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Online platforms and electronic communication have facilitated the spontaneous, dispersed, democratic forms of protest characterising the movement in Hong Kong. A variety of different forms of protest can thus be promoted and organised from the grassroots of a leaderless movement. Thus on any given weekend in Hong Kong, while those trashing symbols of "red capital" (Chinese banks and companies) and "blue" (pro-government) businesses and engaging in running battles with the police hit the headlines, other democracy activists will be peacefully making paper cranes or holding singing protests. This decentred online organising, however, also has a darker side in that the same platforms and means of communication can be used spread fake news, promote hatred and to harass others – not only opponents of the movement but also those who break with the ethos of unconditional support for the "Valiant" ideology. The movement does not have identifiable leaders but it does have a hegemonic ideology, so that supporters of the movement who oppose violence are left without a legitimate voice. This has particular consequences on the kind of feminist interventions that can be made.  

Feminists can and have spoken out against police brutality and sexual assaults on and harassment of women protesters. Some have appropriated traditional feminine roles, for example as mothers positioned as protecting the young, as housewives demonstrating that they are part of society and have a political voice. Young women on the front lines can also, of course, be seen as a valuable part of the struggle; they are among the Valiant, no longer materialistic "Kong girls" but brave fighters. In these respects, women in general and feminism in particular can be seen as useful to the movement, as helping to advance the struggle.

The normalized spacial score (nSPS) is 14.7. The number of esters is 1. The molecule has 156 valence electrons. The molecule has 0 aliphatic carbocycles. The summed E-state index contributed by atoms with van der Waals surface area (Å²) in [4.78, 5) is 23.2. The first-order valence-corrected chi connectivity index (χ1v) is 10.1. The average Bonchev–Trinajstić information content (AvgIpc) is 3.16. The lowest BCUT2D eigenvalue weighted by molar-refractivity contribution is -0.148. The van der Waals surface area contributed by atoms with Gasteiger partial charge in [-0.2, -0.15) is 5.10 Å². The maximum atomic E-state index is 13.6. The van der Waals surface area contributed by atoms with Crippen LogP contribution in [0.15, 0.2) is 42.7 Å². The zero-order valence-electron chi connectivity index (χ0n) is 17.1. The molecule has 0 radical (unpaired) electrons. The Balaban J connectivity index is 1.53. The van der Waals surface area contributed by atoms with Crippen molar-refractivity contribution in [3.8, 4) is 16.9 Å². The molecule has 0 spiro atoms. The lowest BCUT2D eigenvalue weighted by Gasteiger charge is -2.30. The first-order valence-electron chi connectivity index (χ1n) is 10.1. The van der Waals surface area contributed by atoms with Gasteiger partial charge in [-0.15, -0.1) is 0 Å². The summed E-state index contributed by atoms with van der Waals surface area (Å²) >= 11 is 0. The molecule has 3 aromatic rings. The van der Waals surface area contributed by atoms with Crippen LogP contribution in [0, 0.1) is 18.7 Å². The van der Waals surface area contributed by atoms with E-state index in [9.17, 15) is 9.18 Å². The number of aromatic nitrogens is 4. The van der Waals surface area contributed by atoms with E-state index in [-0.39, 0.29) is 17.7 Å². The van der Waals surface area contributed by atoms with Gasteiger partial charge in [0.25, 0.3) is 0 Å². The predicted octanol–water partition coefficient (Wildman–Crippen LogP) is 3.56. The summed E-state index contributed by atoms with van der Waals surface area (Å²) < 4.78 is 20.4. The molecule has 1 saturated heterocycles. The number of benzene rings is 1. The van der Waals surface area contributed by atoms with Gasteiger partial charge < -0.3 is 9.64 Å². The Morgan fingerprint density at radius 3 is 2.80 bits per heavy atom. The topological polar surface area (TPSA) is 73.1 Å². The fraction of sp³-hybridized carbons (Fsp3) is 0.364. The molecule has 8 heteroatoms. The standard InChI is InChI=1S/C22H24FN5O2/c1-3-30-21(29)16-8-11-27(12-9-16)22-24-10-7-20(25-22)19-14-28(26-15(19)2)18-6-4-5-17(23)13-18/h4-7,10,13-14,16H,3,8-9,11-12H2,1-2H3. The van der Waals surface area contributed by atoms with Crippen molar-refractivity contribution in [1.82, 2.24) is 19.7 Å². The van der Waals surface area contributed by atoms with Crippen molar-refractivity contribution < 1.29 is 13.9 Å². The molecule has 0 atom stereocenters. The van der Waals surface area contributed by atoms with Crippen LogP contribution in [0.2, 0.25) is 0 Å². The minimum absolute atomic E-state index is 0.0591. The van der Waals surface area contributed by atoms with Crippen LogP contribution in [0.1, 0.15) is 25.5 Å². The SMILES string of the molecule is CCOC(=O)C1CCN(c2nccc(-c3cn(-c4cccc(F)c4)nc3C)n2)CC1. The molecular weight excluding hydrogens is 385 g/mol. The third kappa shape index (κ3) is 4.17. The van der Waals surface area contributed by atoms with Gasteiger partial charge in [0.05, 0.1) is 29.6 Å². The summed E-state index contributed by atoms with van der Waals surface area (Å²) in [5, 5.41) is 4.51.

There are, however, more uncomfortable issues on which feminists keep silent, particularly about violence and misogyny within the movement. Feminists should be able to develop a critical stance on this – not necessarily one of outright pacifism or opposition to any political violence – but it ought to be possible to raise questions about violence and its wider gendered effects as well as its consequences for disadvantaged minorities and society as a whole. Using sexist and sexual slurs against political opponents and to police women has become almost routine. Police women are called whores and receive threats of rape. Shouldn’t feminists have something to say about this? Is it acceptable, for example, for the justifiable anger towards the police to be extended to threats against the wives of policemen? (Note that the husbands of police women seem to escape this). Isn’t this to treat wives as mere appendages of or property of men? Is it feminist to accept or even endorse this? Is a slogan threatening death to the families of police, positioning them, again, as mere property, acceptable to feminists?

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